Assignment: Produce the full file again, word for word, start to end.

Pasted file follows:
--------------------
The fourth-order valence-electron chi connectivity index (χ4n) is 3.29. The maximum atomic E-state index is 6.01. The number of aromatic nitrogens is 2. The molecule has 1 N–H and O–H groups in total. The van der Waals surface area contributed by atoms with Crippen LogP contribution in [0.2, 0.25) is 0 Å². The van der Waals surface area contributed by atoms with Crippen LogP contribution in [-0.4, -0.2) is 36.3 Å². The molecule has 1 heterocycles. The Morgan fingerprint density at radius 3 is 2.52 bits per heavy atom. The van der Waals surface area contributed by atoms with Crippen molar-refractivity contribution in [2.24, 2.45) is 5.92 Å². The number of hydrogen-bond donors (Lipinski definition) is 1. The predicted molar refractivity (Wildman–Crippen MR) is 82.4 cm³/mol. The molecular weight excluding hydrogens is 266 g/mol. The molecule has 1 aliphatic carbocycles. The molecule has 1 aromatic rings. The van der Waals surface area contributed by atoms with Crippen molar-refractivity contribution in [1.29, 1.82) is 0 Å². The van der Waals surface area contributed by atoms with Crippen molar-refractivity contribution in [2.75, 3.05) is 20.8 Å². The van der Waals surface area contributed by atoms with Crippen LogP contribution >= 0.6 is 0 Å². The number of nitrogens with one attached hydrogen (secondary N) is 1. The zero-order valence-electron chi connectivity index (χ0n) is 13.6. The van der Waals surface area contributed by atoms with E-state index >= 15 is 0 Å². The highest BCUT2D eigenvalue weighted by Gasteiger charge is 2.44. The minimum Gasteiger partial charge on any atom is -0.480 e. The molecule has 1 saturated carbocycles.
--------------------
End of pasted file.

The fourth-order valence-electron chi connectivity index (χ4n) is 3.29. The maximum atomic E-state index is 6.01. The number of aromatic nitrogens is 2. The molecule has 1 N–H and O–H groups in total. The van der Waals surface area contributed by atoms with Crippen LogP contribution in [0.2, 0.25) is 0 Å². The van der Waals surface area contributed by atoms with Crippen LogP contribution in [-0.4, -0.2) is 36.3 Å². The molecule has 1 heterocycles. The Morgan fingerprint density at radius 3 is 2.52 bits per heavy atom. The van der Waals surface area contributed by atoms with Crippen molar-refractivity contribution in [2.24, 2.45) is 5.92 Å². The number of hydrogen-bond donors (Lipinski definition) is 1. The predicted molar refractivity (Wildman–Crippen MR) is 82.4 cm³/mol. The molecular weight excluding hydrogens is 266 g/mol. The molecule has 1 aliphatic carbocycles. The molecule has 1 aromatic rings. The van der Waals surface area contributed by atoms with Crippen molar-refractivity contribution in [1.29, 1.82) is 0 Å². The van der Waals surface area contributed by atoms with Crippen molar-refractivity contribution in [2.75, 3.05) is 20.8 Å². The van der Waals surface area contributed by atoms with Crippen LogP contribution >= 0.6 is 0 Å². The number of nitrogens with one attached hydrogen (secondary N) is 1. The zero-order valence-electron chi connectivity index (χ0n) is 13.6. The van der Waals surface area contributed by atoms with E-state index >= 15 is 0 Å². The highest BCUT2D eigenvalue weighted by Gasteiger charge is 2.44. The minimum Gasteiger partial charge on any atom is -0.480 e. The molecule has 1 saturated carbocycles.